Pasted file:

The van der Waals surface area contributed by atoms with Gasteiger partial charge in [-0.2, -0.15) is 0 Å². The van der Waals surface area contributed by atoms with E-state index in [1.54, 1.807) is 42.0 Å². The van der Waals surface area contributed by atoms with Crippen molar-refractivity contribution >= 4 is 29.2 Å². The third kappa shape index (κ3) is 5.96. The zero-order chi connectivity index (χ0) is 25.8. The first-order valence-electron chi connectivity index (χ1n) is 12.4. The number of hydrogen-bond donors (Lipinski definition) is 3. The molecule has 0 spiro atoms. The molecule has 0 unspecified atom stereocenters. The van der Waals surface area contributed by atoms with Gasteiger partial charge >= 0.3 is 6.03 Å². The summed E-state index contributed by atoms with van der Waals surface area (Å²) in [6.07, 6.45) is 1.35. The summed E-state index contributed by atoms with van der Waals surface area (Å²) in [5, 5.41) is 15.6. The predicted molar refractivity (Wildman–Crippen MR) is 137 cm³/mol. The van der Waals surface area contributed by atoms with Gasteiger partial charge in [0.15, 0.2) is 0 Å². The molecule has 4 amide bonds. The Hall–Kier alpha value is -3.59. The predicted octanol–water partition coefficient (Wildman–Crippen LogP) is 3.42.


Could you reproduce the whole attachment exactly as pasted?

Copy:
The van der Waals surface area contributed by atoms with Gasteiger partial charge in [-0.2, -0.15) is 0 Å². The van der Waals surface area contributed by atoms with E-state index in [1.54, 1.807) is 42.0 Å². The van der Waals surface area contributed by atoms with Crippen molar-refractivity contribution >= 4 is 29.2 Å². The third kappa shape index (κ3) is 5.96. The zero-order chi connectivity index (χ0) is 25.8. The first-order valence-electron chi connectivity index (χ1n) is 12.4. The number of hydrogen-bond donors (Lipinski definition) is 3. The molecule has 0 spiro atoms. The molecule has 0 unspecified atom stereocenters. The van der Waals surface area contributed by atoms with Gasteiger partial charge >= 0.3 is 6.03 Å². The summed E-state index contributed by atoms with van der Waals surface area (Å²) in [6.07, 6.45) is 1.35. The summed E-state index contributed by atoms with van der Waals surface area (Å²) in [5, 5.41) is 15.6. The predicted molar refractivity (Wildman–Crippen MR) is 137 cm³/mol. The van der Waals surface area contributed by atoms with Gasteiger partial charge in [0.15, 0.2) is 0 Å². The molecule has 4 amide bonds. The Hall–Kier alpha value is -3.59. The predicted octanol–water partition coefficient (Wildman–Crippen LogP) is 3.42.